We developed a PET-based zwitterionic fluorophore-conjugated EGF probe for fast, real-time, and target-cell-specific NIR fluorescence imaging of EGFR-positive cancers in vitro and in vivo. The NIR fluorescence of EGF-ATTO655 was remarkably quenched via PET interaction between the conjugated ATTO655 dye and amino acid quenchers (Trp and Tyr) in EGF, and its quenched state was stably maintained at physiological pH and in the presence of serum for at least 17 h. Fluorescence of the conjugate could be turned on after changes in 3-dimensional structure and/or enzymatic degradation in the target cells, thereby enabling fast and real-time fluorescence identification of EGFR-positive cancer cells. Since this small-sized EGF-ATTO655 has advantageous characteristics, including OFF/ON optical property, rapid clearance from the body thorough urinary excretion, and good tissue permeability, EGFR-positive tumors in animal studies could be clearly visualized with high TBR within 3 h post-injection. Therefore, this PET interaction-based OFF/ON type of EGF probe may have great potential for fast, real-time, and target-cell-specific imaging of EGFR-positive cancers.

Supplementary Material

Attachment

Supplementary methods, figures and tables.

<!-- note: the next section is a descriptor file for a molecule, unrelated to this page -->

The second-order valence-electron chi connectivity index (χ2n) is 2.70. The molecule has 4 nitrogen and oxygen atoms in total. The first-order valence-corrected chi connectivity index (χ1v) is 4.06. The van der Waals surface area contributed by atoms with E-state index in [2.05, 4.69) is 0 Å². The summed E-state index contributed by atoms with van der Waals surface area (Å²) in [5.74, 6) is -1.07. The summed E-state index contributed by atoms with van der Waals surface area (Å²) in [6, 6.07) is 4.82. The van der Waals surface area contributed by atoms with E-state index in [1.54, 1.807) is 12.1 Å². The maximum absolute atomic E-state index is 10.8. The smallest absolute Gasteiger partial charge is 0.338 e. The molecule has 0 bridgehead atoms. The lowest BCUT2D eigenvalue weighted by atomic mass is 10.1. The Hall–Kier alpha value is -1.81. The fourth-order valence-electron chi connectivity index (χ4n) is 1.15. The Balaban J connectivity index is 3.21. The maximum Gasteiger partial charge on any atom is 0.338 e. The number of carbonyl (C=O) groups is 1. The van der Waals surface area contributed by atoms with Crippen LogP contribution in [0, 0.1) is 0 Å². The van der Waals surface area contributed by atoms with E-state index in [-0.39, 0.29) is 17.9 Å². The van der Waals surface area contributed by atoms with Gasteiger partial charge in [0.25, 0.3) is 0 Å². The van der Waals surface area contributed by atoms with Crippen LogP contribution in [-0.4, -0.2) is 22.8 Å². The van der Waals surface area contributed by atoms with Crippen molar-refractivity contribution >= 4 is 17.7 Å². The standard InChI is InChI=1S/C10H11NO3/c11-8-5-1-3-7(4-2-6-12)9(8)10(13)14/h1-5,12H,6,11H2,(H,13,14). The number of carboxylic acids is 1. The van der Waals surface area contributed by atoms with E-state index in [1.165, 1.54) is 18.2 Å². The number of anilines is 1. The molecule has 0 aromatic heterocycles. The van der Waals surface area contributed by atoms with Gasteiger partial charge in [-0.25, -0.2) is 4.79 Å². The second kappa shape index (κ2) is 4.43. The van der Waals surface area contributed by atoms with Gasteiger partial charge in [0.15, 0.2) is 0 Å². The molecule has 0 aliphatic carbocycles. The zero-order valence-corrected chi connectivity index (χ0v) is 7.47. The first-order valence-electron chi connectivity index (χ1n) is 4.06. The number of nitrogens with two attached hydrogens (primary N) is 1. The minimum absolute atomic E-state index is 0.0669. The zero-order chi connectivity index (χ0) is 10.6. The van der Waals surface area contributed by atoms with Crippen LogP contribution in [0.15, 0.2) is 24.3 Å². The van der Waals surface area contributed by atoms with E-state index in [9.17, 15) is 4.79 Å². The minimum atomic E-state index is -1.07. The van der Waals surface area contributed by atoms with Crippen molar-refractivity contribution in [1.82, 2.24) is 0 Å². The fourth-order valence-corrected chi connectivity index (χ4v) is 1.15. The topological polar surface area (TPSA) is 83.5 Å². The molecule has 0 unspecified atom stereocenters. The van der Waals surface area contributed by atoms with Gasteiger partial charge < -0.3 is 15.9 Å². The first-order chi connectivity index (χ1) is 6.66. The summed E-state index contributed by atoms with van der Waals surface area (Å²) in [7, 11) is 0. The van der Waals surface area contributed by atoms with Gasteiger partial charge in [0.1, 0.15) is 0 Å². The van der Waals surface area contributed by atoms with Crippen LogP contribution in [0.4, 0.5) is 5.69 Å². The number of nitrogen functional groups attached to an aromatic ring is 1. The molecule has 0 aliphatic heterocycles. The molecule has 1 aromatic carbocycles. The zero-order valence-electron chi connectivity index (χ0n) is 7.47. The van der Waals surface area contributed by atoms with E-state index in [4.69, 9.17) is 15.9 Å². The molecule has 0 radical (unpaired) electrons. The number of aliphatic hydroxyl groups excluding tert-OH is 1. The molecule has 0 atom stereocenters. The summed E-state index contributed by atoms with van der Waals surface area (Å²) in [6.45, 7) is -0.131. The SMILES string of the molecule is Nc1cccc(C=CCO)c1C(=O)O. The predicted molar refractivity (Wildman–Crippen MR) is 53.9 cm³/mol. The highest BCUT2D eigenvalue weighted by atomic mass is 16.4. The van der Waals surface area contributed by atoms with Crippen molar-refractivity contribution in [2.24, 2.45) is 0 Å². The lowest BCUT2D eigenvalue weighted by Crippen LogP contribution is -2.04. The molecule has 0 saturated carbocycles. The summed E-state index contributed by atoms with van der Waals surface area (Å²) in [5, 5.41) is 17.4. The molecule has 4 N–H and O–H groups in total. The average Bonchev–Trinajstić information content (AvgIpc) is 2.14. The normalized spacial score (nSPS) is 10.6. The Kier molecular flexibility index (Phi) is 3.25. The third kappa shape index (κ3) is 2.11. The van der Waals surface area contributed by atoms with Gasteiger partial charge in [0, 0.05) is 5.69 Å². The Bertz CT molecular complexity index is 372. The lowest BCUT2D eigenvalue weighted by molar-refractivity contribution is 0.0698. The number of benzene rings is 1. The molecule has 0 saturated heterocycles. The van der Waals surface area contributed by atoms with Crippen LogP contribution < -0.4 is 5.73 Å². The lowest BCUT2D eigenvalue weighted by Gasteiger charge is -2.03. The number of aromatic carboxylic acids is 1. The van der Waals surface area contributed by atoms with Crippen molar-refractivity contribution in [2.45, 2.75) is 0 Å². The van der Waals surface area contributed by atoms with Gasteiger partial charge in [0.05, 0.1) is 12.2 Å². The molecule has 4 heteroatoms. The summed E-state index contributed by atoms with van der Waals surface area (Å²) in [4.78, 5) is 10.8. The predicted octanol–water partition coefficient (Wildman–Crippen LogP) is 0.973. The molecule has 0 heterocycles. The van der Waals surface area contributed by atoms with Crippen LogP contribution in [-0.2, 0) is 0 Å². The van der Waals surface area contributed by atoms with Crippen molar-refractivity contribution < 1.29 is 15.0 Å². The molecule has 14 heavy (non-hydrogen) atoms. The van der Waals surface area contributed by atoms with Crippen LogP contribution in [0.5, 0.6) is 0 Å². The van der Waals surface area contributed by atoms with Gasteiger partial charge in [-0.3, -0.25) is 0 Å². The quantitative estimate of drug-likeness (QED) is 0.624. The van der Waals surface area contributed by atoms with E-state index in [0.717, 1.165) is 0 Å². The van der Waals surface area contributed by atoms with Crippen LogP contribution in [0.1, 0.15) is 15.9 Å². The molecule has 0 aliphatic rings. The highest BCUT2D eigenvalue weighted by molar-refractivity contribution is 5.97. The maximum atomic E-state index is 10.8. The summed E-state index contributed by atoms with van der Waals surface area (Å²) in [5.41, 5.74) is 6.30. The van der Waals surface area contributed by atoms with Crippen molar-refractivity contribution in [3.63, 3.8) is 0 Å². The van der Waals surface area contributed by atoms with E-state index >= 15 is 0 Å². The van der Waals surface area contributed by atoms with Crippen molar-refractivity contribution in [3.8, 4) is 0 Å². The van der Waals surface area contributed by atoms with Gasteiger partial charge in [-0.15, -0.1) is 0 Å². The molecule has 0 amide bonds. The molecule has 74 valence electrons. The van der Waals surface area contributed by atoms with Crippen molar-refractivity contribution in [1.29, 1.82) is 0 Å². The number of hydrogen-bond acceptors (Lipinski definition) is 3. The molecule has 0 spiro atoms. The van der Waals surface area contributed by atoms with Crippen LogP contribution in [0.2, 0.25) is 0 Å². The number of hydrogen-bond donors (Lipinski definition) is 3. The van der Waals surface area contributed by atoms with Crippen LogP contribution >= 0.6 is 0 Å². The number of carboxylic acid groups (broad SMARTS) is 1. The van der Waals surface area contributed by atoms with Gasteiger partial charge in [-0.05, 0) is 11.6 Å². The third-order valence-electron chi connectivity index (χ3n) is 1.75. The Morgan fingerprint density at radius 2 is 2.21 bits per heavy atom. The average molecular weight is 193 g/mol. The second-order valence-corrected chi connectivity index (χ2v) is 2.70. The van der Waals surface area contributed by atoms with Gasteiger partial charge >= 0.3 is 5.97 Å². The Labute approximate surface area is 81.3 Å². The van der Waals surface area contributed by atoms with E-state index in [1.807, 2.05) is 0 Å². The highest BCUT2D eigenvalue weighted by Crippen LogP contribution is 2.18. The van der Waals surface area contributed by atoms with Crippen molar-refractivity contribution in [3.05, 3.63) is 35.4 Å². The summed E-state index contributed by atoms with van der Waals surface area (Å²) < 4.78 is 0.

Attachment

Supplementary movie 1 - Free dye.

Attachment

Supplementary movie 2 - EGF-ATTO655.

Attachment

Supplementary movie 3 - EGF-Alexa647.

Acknowledgements

This work was supported by the National Cancer Center grant (1610150, 1910070 and 1811020), and the Ministry of Oceans and Fisheries (project title: “Development of marine material based near infrared fluorophore complex and diagnostic imaging instruments), Korea. We thank the Proteomics Core Facility at the National Cancer Center in Korea, which provided mass spectrometry services.

Competing Interests

The authors have declared that no competing interest exists.

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Author contact

Corresponding address Corresponding author: Yongdoo Choi, Ph.D. Tel: +82-31-920-2512; E-mail: ydchoire.kr


Received 2018-9-5
Accepted 2018-12-26
Published 2019-1-30